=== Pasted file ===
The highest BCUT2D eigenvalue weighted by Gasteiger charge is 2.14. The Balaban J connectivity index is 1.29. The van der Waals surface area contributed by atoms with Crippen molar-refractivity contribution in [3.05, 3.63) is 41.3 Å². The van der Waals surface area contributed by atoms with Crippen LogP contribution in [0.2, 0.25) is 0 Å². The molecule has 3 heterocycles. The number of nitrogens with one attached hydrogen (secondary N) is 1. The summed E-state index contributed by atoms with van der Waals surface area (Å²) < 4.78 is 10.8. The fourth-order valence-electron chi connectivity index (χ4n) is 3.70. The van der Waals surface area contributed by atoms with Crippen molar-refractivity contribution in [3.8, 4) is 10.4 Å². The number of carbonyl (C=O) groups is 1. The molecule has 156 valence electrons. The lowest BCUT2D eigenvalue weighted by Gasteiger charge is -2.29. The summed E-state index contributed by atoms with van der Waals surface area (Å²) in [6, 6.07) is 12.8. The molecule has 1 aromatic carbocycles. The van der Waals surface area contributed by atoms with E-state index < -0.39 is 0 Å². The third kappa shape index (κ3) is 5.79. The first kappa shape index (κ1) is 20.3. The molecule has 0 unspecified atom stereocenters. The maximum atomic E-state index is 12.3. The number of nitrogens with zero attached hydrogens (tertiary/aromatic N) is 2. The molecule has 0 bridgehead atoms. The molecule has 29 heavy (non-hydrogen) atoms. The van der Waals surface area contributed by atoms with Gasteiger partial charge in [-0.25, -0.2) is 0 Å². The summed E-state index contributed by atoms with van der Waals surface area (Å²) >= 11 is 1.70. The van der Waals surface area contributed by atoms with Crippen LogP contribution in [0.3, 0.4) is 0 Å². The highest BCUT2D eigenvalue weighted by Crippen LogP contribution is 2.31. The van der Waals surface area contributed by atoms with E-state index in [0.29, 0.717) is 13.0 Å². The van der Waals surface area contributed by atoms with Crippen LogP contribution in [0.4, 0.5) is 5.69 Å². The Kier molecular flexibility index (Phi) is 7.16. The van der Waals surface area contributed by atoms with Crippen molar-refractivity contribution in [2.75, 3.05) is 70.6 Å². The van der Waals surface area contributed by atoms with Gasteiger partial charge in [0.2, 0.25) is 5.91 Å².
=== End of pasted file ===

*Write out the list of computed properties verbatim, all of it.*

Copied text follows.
The highest BCUT2D eigenvalue weighted by Gasteiger charge is 2.14. The Balaban J connectivity index is 1.29. The van der Waals surface area contributed by atoms with Crippen molar-refractivity contribution in [3.05, 3.63) is 41.3 Å². The van der Waals surface area contributed by atoms with Crippen LogP contribution in [0.2, 0.25) is 0 Å². The molecule has 3 heterocycles. The number of nitrogens with one attached hydrogen (secondary N) is 1. The summed E-state index contributed by atoms with van der Waals surface area (Å²) < 4.78 is 10.8. The fourth-order valence-electron chi connectivity index (χ4n) is 3.70. The van der Waals surface area contributed by atoms with Crippen molar-refractivity contribution in [3.8, 4) is 10.4 Å². The number of carbonyl (C=O) groups is 1. The molecule has 156 valence electrons. The lowest BCUT2D eigenvalue weighted by Gasteiger charge is -2.29. The summed E-state index contributed by atoms with van der Waals surface area (Å²) in [6, 6.07) is 12.8. The molecule has 1 aromatic carbocycles. The van der Waals surface area contributed by atoms with E-state index < -0.39 is 0 Å². The third kappa shape index (κ3) is 5.79. The first kappa shape index (κ1) is 20.3. The molecule has 0 unspecified atom stereocenters. The maximum atomic E-state index is 12.3. The number of nitrogens with zero attached hydrogens (tertiary/aromatic N) is 2. The molecule has 0 bridgehead atoms. The molecule has 29 heavy (non-hydrogen) atoms. The van der Waals surface area contributed by atoms with Gasteiger partial charge in [-0.25, -0.2) is 0 Å². The summed E-state index contributed by atoms with van der Waals surface area (Å²) >= 11 is 1.70. The van der Waals surface area contributed by atoms with Crippen LogP contribution in [0.3, 0.4) is 0 Å². The highest BCUT2D eigenvalue weighted by Crippen LogP contribution is 2.31. The van der Waals surface area contributed by atoms with E-state index in [0.29, 0.717) is 13.0 Å². The van der Waals surface area contributed by atoms with Crippen LogP contribution in [0.4, 0.5) is 5.69 Å². The Kier molecular flexibility index (Phi) is 7.16. The van der Waals surface area contributed by atoms with Crippen molar-refractivity contribution in [2.75, 3.05) is 70.6 Å². The van der Waals surface area contributed by atoms with Gasteiger partial charge in [0.2, 0.25) is 5.91 Å².